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Olde School Cabdriver



Published October 17, 2007 at 6:03 p.m.

"Could you take us to the Woolen Mill?" my seatmate politely inquired after he and his two friends in the back had settled into my taxi.

"Yup, I sure can," I replied. "That's pretty much what I do for a living." Whatever else they say about me, I mentally congratulated myself, they can't say I'm not droll.

The young man sitting behind me was, like the shotgun-seat speaker, tall and classically good-looking - WASP-y handsome à la Robert Redford, but 40 years younger and without the skin problems. The woman in the back was also attractive in a carefree way: She was well but casually dressed, and had long, wavy black hair in the kind of unfussed-with style that only the young can pull off without appearing unkempt.

After the two big local colleges, the Woolen Mill may be the single most common taxi destination for nighttime customers - though lately, the Olde Orchard Park apartments behind Cinema 9 in South Burlington have been giving the older Winooski complex some competition.

(Olde Orchard Park. The wordsmith in me cringes every time I see the sign. What's the point of adding an "e" to the word "old," if not craven pretension? And that goes double for tagging an extra "pe" to the word "shop." Note to store owners: The name of your "shoppe" is not the least bit cute or folksy. Sad to say, these are the things that keep me up at night. Global warming pales in comparison.)

"Oh, Jesus, I swear I got food poisoning," the guy in back groaned. "I feel like I wanna friggin' die."

"C'mon, Ryan," the woman admonished him. "Quit being a drama queen. You're not going to die, I promise you. Cowboy up, you wuss."

"Not so fast, Dana," my seatmate jumped in. "I got food poisoning once. I think it was, like, bad French fries at Jones Beach on Long Island when I was a kid. It's the worst thing in the world. You go right ahead and whine all you want, Ryan."

"Where are you from, Mr. Cabbie?" Dana asked, bringing me into the conversation.

"Well," I said, glancing at her smiling face in the rear-view mirror, "I've been living up here for nearly 30 years, but I grew up in Brooklyn, New York." I paused for a pregnant three beats, then added, "Fuhgedaboutit." When queried about my roots, I always throw in the "fuhgedaboutit." It's all part of that drollness.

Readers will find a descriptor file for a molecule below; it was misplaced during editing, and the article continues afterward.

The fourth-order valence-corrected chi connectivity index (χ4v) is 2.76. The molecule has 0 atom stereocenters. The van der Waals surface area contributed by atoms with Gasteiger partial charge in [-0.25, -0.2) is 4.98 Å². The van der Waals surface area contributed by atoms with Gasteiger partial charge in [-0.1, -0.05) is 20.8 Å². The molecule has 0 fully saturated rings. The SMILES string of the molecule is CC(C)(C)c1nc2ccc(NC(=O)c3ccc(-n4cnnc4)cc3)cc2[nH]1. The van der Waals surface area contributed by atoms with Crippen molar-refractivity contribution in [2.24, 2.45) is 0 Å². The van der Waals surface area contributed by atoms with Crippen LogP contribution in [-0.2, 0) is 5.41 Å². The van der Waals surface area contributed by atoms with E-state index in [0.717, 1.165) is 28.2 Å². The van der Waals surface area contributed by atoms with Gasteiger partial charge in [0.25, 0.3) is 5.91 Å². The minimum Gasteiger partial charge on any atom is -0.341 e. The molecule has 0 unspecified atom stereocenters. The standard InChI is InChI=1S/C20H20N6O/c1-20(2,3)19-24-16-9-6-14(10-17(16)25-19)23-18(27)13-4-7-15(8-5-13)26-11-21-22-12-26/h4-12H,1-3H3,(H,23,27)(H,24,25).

"No kidding!" Dana said. "I grew up in New Jersey, the Garden State, baby!"

"Is that so?" I said. "I happen to know the New Jersey alphabet."

"The New Jersey alphabet?" she asked. "What the heck is that?"

"Fuckin' A, fuckin' B, fuckin' C, fuckin' D . . . "

All three of them cracked up, including Ryan, the whiny food poisoning victim, which, given his nausea, I took as an accomplishment. Yes, Pontiac was on a comedic roll.

"You don't have much of a Jersey accent," I remarked to Dana over my shoulder.

"I know," she replied, "and that's a funny story. From the time I was, like, very young, my kid brother and I were cared for by a Jamaican nanny. My parents were out working, like, day and night, so mostly we learned to talk from Laticia. Well, we were all 'mon' this and 'mon' that. We were little Rasta kids! This began to freak out our folks, so they actually sent us to speech therapy to learn how to speak 'correctly.' I guess it worked, 'cause I don't have much of any accent now."

"Get up, stand up - stand up for your rights" - I began to sing the classic Bob Marley song.

"Right on, brother!" Dana seconded the notion. "Don't think Laticia wasn't playing me and my brother those reggae tunes every afternoon before naptime."

We crossed the Winooski Bridge and circumnavigated the roundabout until we reached the right turn to the Woolen Mill. "Upstairs or down?" I asked, indicating the two potential drop-off locations at this complex.

"Upstairs'll be great, man," my seatmate replied. "Thanks for the ride," he added, paying the fare and adding a nice, fat tip.

"C'mon, sickie," needled Dana, tugging on Ryan's arm to urge him out of the cab.

"For cryin' out loud," Ryan protested. "Will ya give me a friggin' minute here, Dana? I'm moving as fast as I can."

I pivoted in my seat. "Listen, brother," I commiserated, "you take just as long as you need. Food poisoning is horrible, man. Dana is a meanie."

"You hear that, Dana?" he said as he laboriously hoisted himself out of his seat. "This guy here says you're a meanie."

Dana looked over at me, gave a laugh and said, "Peace out, cabbie."

"Peace out, mon," I replied and drove off.